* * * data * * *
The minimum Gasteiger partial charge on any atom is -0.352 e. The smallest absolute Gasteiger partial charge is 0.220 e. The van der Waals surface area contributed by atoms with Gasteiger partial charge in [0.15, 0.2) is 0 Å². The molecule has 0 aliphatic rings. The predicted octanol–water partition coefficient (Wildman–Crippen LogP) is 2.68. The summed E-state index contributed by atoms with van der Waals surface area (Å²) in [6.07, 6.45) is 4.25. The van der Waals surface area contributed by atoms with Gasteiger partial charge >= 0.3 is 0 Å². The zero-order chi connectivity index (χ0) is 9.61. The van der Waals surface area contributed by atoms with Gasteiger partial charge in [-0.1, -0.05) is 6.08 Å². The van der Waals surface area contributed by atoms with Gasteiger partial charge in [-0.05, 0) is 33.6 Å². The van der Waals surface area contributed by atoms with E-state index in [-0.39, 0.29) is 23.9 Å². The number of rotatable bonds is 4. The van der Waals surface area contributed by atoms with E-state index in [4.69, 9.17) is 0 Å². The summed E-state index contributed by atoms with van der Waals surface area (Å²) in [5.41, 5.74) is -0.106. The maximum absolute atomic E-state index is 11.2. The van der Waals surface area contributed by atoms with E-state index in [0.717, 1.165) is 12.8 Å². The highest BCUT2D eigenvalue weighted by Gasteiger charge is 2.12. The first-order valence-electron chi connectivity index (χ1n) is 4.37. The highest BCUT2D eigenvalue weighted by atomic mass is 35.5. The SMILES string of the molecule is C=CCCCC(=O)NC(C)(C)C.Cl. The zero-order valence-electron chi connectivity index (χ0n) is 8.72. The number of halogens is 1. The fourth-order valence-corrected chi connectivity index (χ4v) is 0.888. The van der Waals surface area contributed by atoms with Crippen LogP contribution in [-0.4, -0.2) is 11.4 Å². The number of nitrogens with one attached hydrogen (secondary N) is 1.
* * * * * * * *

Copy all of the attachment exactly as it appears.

The minimum Gasteiger partial charge on any atom is -0.352 e. The smallest absolute Gasteiger partial charge is 0.220 e. The van der Waals surface area contributed by atoms with Gasteiger partial charge in [0.15, 0.2) is 0 Å². The molecule has 0 aliphatic rings. The predicted octanol–water partition coefficient (Wildman–Crippen LogP) is 2.68. The summed E-state index contributed by atoms with van der Waals surface area (Å²) in [6.07, 6.45) is 4.25. The van der Waals surface area contributed by atoms with Gasteiger partial charge >= 0.3 is 0 Å². The zero-order chi connectivity index (χ0) is 9.61. The van der Waals surface area contributed by atoms with Gasteiger partial charge in [-0.1, -0.05) is 6.08 Å². The van der Waals surface area contributed by atoms with Gasteiger partial charge in [-0.05, 0) is 33.6 Å². The van der Waals surface area contributed by atoms with E-state index in [-0.39, 0.29) is 23.9 Å². The number of rotatable bonds is 4. The van der Waals surface area contributed by atoms with E-state index in [4.69, 9.17) is 0 Å². The summed E-state index contributed by atoms with van der Waals surface area (Å²) in [5.41, 5.74) is -0.106. The maximum absolute atomic E-state index is 11.2. The van der Waals surface area contributed by atoms with E-state index in [0.717, 1.165) is 12.8 Å². The highest BCUT2D eigenvalue weighted by Gasteiger charge is 2.12. The first-order valence-electron chi connectivity index (χ1n) is 4.37. The highest BCUT2D eigenvalue weighted by atomic mass is 35.5. The SMILES string of the molecule is C=CCCCC(=O)NC(C)(C)C.Cl. The zero-order valence-electron chi connectivity index (χ0n) is 8.72. The number of halogens is 1. The fourth-order valence-corrected chi connectivity index (χ4v) is 0.888. The van der Waals surface area contributed by atoms with Crippen LogP contribution in [-0.4, -0.2) is 11.4 Å². The number of nitrogens with one attached hydrogen (secondary N) is 1.